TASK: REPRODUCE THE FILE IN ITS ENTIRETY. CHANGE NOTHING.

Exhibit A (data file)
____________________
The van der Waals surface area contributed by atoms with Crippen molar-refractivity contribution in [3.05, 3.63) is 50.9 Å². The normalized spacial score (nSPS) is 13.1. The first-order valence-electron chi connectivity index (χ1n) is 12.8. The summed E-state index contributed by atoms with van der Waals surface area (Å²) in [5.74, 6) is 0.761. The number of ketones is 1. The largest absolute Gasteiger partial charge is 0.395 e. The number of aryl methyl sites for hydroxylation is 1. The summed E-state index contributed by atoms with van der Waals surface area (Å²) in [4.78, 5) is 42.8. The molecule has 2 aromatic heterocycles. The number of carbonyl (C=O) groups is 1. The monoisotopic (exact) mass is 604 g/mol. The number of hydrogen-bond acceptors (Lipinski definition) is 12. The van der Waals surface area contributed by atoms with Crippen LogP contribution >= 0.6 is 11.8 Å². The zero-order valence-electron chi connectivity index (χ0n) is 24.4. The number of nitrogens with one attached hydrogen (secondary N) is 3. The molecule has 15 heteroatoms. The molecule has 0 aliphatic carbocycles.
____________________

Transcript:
The van der Waals surface area contributed by atoms with Crippen molar-refractivity contribution in [3.05, 3.63) is 50.9 Å². The normalized spacial score (nSPS) is 13.1. The first-order valence-electron chi connectivity index (χ1n) is 12.8. The summed E-state index contributed by atoms with van der Waals surface area (Å²) in [5.74, 6) is 0.761. The number of ketones is 1. The largest absolute Gasteiger partial charge is 0.395 e. The number of aryl methyl sites for hydroxylation is 1. The summed E-state index contributed by atoms with van der Waals surface area (Å²) in [4.78, 5) is 42.8. The molecule has 2 aromatic heterocycles. The number of carbonyl (C=O) groups is 1. The monoisotopic (exact) mass is 604 g/mol. The number of hydrogen-bond acceptors (Lipinski definition) is 12. The van der Waals surface area contributed by atoms with Crippen LogP contribution >= 0.6 is 11.8 Å². The zero-order valence-electron chi connectivity index (χ0n) is 24.4. The number of nitrogens with one attached hydrogen (secondary N) is 3. The molecule has 15 heteroatoms. The molecule has 0 aliphatic carbocycles.